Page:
Senior Project Advisor
Helfgott, Leonard Michael, 1937-
Ottoman conquest, Turkish-European relations
The relationship between the Ottoman Empire and Europe has traditionally been viewed in terms of conflict. History books are full of accounts of the Ottoman conquest of the Balkans and of Constantinople, as well as the conquest of Hungary and the ensuing conflict with the Habsburg Empire, which would stretch into the twentieth century. When the topic turns to questions outside the realm of warfare, however, things become murkier. While the many wars—as well as the occasional bout of peace—between the Ottomans and the West are focused on in detail, the role of the Ottomans in Europe outside of war is often seen in much broader terms. Often the focus is on Turkish attitudes towards their Christian subjects, with a special focus on the Turkish practice of enslaving Christian children for military service. In reality, the relationship between the Ottomans and the Christian peasantry they ruled was much more complex. The intricacies of this relationship, however, are often lost behind the politics and war, which dominated Turkish-European relations.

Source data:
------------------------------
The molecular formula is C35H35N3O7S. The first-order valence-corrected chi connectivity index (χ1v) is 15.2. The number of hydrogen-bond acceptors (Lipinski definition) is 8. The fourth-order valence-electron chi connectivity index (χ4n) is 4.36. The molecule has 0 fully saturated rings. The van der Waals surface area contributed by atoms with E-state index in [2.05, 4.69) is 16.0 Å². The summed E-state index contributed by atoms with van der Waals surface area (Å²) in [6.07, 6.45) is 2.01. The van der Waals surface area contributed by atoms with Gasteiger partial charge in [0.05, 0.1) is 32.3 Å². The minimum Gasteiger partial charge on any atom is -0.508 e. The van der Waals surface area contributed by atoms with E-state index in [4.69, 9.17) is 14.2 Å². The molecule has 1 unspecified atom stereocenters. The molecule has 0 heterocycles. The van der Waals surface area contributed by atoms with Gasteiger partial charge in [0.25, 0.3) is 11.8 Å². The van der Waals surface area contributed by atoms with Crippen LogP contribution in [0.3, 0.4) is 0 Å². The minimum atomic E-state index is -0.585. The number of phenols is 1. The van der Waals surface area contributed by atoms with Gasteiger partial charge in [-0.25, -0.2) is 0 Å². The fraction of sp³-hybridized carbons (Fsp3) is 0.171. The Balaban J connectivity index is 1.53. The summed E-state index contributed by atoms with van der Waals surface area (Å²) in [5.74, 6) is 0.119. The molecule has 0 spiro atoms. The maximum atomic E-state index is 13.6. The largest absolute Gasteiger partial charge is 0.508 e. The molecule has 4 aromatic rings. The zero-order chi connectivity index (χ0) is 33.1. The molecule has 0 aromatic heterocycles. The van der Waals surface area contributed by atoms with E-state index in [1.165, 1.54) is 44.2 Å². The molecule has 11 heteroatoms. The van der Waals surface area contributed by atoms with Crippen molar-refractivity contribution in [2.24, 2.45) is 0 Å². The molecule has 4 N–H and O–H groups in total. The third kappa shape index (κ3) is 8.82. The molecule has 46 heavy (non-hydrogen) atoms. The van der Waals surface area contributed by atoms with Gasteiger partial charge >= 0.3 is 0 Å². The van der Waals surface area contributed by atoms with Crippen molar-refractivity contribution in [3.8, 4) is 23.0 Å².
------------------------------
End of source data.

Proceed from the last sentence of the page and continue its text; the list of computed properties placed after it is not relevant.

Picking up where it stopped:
Pearsall, Matthew, "Madjaristan: The Ottomans in Hungary 1520-1686" (2000). WWU Honors Program Senior Projects. 285.
Hungary--History--1490-1526; Hungary--History; Europe, Central--History--16th century; Europe, Central--History--17th century; Turkey--History--Ottoman Empire, 1288-1918
student projects; term papers
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